SHRM Survey Reveals Pervasiveness of Unconscious Bias
Recently, Roy Maurer covered a SHRM survey of recruiters that revealed some interesting insights into differences between male and female recruiters in terms of how they evaluate candidates coming in for job interviews. The survey questioned 831 recruiters in the United States on their thoughts regarding recruiting and looked for evidence of hiring bias, among other trends. The results yield some interesting and important insights about how we are all impacted—in ways we may not even be consciously aware of—by those we interact with. Whether hiring, or simply interacting with, others it’s important to keep the potential for unconscious bias top-of-mind.
Here's what the survey results reveal.
Appearance Matters—In Ways We May Not Even Realize!
One of the most interesting findings was the difference in how male and female recruiters take a candidate’s appearance into account during the interview process. “Male recruiters said they tend to pay more attention to appearance, personal style and enthusiasm during the screening process,” reports Maurer. According to the research, males are more likely than females to look at applicants’ photos prior to the interview. Males also admit that they’re likely to be influenced by the photos they view. They’re also more likely than female interviewers to reject a candidate that they feel is “wearing attire considered too casual” to an interview, Maurer writes. Female recruiters, says Maurer, focused more on candidates’ educational background and references, than appearance.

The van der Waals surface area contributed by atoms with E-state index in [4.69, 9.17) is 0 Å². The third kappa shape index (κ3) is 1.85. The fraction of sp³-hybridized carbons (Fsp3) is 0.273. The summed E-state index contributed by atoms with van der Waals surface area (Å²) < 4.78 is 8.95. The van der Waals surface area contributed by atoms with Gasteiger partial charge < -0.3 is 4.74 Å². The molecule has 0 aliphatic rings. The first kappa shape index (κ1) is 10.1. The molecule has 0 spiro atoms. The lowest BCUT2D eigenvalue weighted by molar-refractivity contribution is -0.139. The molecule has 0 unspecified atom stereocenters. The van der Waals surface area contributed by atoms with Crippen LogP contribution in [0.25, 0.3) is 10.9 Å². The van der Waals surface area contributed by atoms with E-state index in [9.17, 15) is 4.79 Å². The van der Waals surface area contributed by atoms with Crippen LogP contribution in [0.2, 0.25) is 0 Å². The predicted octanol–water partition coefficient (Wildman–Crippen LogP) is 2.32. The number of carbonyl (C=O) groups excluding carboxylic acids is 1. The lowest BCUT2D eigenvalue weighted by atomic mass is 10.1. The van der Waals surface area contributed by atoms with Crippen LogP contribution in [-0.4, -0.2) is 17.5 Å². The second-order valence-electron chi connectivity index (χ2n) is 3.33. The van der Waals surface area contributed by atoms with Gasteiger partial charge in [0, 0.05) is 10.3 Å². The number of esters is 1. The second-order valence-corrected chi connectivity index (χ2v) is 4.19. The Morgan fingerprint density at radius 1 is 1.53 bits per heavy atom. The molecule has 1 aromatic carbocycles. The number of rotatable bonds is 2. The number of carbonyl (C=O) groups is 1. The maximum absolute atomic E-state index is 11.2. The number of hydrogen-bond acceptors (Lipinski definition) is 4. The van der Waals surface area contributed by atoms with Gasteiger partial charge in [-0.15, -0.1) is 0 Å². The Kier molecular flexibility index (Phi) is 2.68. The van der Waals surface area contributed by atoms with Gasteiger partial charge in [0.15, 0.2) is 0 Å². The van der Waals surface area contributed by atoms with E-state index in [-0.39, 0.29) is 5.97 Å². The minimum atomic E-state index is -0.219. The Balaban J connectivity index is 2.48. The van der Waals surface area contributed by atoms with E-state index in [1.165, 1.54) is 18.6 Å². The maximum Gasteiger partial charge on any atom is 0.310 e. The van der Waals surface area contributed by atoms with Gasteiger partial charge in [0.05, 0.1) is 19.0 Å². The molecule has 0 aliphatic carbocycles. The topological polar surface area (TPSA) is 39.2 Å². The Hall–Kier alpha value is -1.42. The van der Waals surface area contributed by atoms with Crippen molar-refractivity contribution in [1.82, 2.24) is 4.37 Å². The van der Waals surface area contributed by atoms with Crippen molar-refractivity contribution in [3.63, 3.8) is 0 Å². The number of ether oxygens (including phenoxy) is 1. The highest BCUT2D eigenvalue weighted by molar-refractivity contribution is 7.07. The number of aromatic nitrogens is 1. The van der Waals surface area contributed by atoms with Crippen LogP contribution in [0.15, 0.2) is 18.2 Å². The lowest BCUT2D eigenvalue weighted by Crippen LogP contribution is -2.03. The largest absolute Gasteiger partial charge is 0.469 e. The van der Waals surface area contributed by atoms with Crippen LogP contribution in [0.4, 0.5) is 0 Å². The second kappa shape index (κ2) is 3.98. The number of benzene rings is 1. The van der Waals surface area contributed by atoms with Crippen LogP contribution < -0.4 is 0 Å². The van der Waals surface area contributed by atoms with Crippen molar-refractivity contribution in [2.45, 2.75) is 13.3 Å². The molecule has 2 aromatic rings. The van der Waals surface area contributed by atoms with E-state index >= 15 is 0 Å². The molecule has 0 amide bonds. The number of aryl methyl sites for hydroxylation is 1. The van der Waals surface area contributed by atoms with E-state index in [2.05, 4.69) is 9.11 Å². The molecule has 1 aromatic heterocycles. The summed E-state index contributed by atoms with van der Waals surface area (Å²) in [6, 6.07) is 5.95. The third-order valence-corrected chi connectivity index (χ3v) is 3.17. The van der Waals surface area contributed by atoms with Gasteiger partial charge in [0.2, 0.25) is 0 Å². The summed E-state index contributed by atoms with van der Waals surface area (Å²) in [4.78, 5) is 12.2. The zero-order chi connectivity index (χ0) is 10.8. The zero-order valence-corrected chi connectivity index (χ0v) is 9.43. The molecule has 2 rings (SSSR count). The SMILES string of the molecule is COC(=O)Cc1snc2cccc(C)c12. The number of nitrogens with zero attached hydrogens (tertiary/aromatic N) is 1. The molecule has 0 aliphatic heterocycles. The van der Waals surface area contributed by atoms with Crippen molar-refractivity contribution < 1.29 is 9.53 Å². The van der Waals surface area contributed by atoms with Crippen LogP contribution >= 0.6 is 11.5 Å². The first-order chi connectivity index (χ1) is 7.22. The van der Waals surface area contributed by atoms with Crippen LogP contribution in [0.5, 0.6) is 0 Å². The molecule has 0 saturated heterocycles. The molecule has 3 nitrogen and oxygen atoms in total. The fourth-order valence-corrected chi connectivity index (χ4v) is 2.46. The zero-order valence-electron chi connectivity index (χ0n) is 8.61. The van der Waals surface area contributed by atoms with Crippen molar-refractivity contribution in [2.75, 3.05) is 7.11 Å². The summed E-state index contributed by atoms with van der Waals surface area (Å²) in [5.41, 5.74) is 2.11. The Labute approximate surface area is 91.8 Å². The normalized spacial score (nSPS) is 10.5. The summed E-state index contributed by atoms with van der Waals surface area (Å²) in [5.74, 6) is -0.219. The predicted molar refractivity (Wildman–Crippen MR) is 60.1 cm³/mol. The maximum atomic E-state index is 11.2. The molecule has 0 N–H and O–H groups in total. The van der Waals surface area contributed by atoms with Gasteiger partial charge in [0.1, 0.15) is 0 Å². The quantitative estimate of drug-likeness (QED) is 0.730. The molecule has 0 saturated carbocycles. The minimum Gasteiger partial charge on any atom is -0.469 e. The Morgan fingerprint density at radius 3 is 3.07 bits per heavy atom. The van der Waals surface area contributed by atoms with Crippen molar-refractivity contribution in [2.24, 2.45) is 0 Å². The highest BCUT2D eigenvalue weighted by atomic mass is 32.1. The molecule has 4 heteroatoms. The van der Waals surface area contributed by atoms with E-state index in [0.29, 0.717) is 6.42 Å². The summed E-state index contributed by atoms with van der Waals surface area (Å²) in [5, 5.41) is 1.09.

The Pervasive Impacts of Unconscious Bias
SHRM’s survey results support the presence, and pervasiveness, of unconscious bias.
“Half of surveyed recruiters (57 percent) believe unconscious bias is part of the typical hiring process, and some respondents say they've witnessed biased attitudes in action,” reports Maurer. “About a fourth (27 percent) of recruiters say they have observed or heard sexist attitudes expressed toward a candidate, and 22 percent said the same about racist attitudes.”
The fact that so many respondents said they believe bias is present in the recruiting process is likely due to the fact that they believe they are observing such behavior in others, as opposed to themselves. It’s important for all of us to recognize that we, too, suffer from unconscious bias and to be alert to that potential in all of our interactions.
The SHRM survey is another wake-up call reflecting the fact that unconscious bias has real-world impacts that can’t be ignored. Recruiters are gatekeepers in so many ways; their attitudes and biases have big implications for the level of diversity and inclusion in organizations of all kinds.
What steps are you taking to help minimize the potential of these impacts in your organization? Be inclusive!